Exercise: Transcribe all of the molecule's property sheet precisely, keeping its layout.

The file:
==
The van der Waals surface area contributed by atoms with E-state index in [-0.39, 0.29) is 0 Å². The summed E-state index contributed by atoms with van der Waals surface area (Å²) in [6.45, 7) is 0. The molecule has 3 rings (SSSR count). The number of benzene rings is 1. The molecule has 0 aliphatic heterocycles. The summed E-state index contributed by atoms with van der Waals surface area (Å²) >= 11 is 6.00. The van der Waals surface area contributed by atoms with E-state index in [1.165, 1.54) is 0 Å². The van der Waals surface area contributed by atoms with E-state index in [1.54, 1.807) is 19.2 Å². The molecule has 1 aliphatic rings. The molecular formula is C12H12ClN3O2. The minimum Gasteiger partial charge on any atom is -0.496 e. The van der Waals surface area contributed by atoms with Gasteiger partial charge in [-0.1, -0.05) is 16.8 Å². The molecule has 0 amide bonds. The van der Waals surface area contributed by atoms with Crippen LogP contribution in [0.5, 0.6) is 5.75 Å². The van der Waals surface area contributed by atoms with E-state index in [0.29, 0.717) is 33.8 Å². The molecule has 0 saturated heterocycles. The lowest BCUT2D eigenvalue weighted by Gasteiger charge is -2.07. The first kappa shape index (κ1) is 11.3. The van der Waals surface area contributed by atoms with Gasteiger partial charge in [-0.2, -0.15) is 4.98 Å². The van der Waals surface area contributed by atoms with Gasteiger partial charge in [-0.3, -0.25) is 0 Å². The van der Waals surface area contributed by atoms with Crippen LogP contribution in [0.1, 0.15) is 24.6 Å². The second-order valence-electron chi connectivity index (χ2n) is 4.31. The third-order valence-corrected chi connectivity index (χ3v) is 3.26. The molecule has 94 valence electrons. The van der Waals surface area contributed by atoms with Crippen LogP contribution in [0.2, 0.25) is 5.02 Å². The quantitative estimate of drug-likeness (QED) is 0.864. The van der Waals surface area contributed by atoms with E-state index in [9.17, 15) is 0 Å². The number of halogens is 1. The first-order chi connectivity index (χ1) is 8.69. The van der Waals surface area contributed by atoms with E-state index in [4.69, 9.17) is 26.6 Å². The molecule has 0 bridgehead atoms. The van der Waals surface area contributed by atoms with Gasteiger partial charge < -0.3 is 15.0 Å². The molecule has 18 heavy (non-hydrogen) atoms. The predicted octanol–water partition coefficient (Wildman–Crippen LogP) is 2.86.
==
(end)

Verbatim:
The van der Waals surface area contributed by atoms with E-state index in [-0.39, 0.29) is 0 Å². The summed E-state index contributed by atoms with van der Waals surface area (Å²) in [6.45, 7) is 0. The molecule has 3 rings (SSSR count). The number of benzene rings is 1. The molecule has 0 aliphatic heterocycles. The summed E-state index contributed by atoms with van der Waals surface area (Å²) >= 11 is 6.00. The van der Waals surface area contributed by atoms with E-state index in [1.165, 1.54) is 0 Å². The van der Waals surface area contributed by atoms with E-state index in [1.54, 1.807) is 19.2 Å². The molecule has 1 aliphatic rings. The molecular formula is C12H12ClN3O2. The minimum Gasteiger partial charge on any atom is -0.496 e. The van der Waals surface area contributed by atoms with Gasteiger partial charge in [-0.1, -0.05) is 16.8 Å². The molecule has 0 amide bonds. The van der Waals surface area contributed by atoms with Crippen LogP contribution in [0.5, 0.6) is 5.75 Å². The van der Waals surface area contributed by atoms with E-state index in [0.29, 0.717) is 33.8 Å². The molecule has 0 saturated heterocycles. The lowest BCUT2D eigenvalue weighted by Gasteiger charge is -2.07. The first kappa shape index (κ1) is 11.3. The van der Waals surface area contributed by atoms with Gasteiger partial charge in [-0.2, -0.15) is 4.98 Å². The van der Waals surface area contributed by atoms with Gasteiger partial charge in [-0.3, -0.25) is 0 Å². The van der Waals surface area contributed by atoms with Crippen LogP contribution in [0.1, 0.15) is 24.6 Å². The second-order valence-electron chi connectivity index (χ2n) is 4.31. The third-order valence-corrected chi connectivity index (χ3v) is 3.26. The molecule has 94 valence electrons. The van der Waals surface area contributed by atoms with Crippen LogP contribution in [0.2, 0.25) is 5.02 Å². The quantitative estimate of drug-likeness (QED) is 0.864. The van der Waals surface area contributed by atoms with E-state index in [9.17, 15) is 0 Å². The number of halogens is 1. The first-order chi connectivity index (χ1) is 8.69. The van der Waals surface area contributed by atoms with E-state index in [4.69, 9.17) is 26.6 Å². The molecule has 0 bridgehead atoms. The van der Waals surface area contributed by atoms with Gasteiger partial charge < -0.3 is 15.0 Å². The molecule has 18 heavy (non-hydrogen) atoms. The predicted octanol–water partition coefficient (Wildman–Crippen LogP) is 2.86.